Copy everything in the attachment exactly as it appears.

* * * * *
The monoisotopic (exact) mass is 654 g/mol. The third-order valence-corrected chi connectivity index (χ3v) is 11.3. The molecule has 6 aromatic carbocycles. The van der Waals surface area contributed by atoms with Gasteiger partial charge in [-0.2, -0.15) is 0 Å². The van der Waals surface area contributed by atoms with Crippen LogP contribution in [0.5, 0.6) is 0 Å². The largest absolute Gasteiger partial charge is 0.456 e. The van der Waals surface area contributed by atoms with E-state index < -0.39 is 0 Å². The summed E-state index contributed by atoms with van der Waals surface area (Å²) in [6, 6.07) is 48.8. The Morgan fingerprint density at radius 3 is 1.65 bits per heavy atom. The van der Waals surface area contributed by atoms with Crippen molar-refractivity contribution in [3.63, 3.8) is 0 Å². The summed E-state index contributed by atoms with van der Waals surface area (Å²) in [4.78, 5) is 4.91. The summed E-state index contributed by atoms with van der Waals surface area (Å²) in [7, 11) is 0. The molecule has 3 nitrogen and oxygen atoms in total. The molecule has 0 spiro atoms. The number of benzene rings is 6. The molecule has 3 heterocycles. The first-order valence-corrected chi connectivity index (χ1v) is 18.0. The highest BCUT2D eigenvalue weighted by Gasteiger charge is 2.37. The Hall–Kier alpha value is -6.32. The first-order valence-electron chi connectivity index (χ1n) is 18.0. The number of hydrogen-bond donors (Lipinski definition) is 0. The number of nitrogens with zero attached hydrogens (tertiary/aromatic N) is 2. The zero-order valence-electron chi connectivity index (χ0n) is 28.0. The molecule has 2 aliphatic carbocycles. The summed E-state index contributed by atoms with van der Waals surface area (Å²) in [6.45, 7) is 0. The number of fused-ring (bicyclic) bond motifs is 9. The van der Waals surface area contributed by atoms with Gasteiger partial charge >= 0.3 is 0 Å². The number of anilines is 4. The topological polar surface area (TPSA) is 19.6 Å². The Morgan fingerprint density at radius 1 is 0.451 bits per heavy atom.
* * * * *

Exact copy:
The monoisotopic (exact) mass is 654 g/mol. The third-order valence-corrected chi connectivity index (χ3v) is 11.3. The molecule has 6 aromatic carbocycles. The van der Waals surface area contributed by atoms with Gasteiger partial charge in [-0.2, -0.15) is 0 Å². The van der Waals surface area contributed by atoms with Crippen LogP contribution in [0.5, 0.6) is 0 Å². The largest absolute Gasteiger partial charge is 0.456 e. The van der Waals surface area contributed by atoms with E-state index < -0.39 is 0 Å². The summed E-state index contributed by atoms with van der Waals surface area (Å²) in [6, 6.07) is 48.8. The Morgan fingerprint density at radius 3 is 1.65 bits per heavy atom. The van der Waals surface area contributed by atoms with Crippen molar-refractivity contribution in [3.63, 3.8) is 0 Å². The summed E-state index contributed by atoms with van der Waals surface area (Å²) in [4.78, 5) is 4.91. The summed E-state index contributed by atoms with van der Waals surface area (Å²) in [7, 11) is 0. The molecule has 3 nitrogen and oxygen atoms in total. The molecule has 0 spiro atoms. The number of benzene rings is 6. The molecule has 3 heterocycles. The first-order valence-corrected chi connectivity index (χ1v) is 18.0. The highest BCUT2D eigenvalue weighted by Gasteiger charge is 2.37. The Hall–Kier alpha value is -6.32. The first-order valence-electron chi connectivity index (χ1n) is 18.0. The number of hydrogen-bond donors (Lipinski definition) is 0. The number of nitrogens with zero attached hydrogens (tertiary/aromatic N) is 2. The zero-order valence-electron chi connectivity index (χ0n) is 28.0. The molecule has 2 aliphatic carbocycles. The summed E-state index contributed by atoms with van der Waals surface area (Å²) in [6.45, 7) is 0. The number of fused-ring (bicyclic) bond motifs is 9. The van der Waals surface area contributed by atoms with Gasteiger partial charge >= 0.3 is 0 Å². The number of anilines is 4. The topological polar surface area (TPSA) is 19.6 Å². The Morgan fingerprint density at radius 1 is 0.451 bits per heavy atom.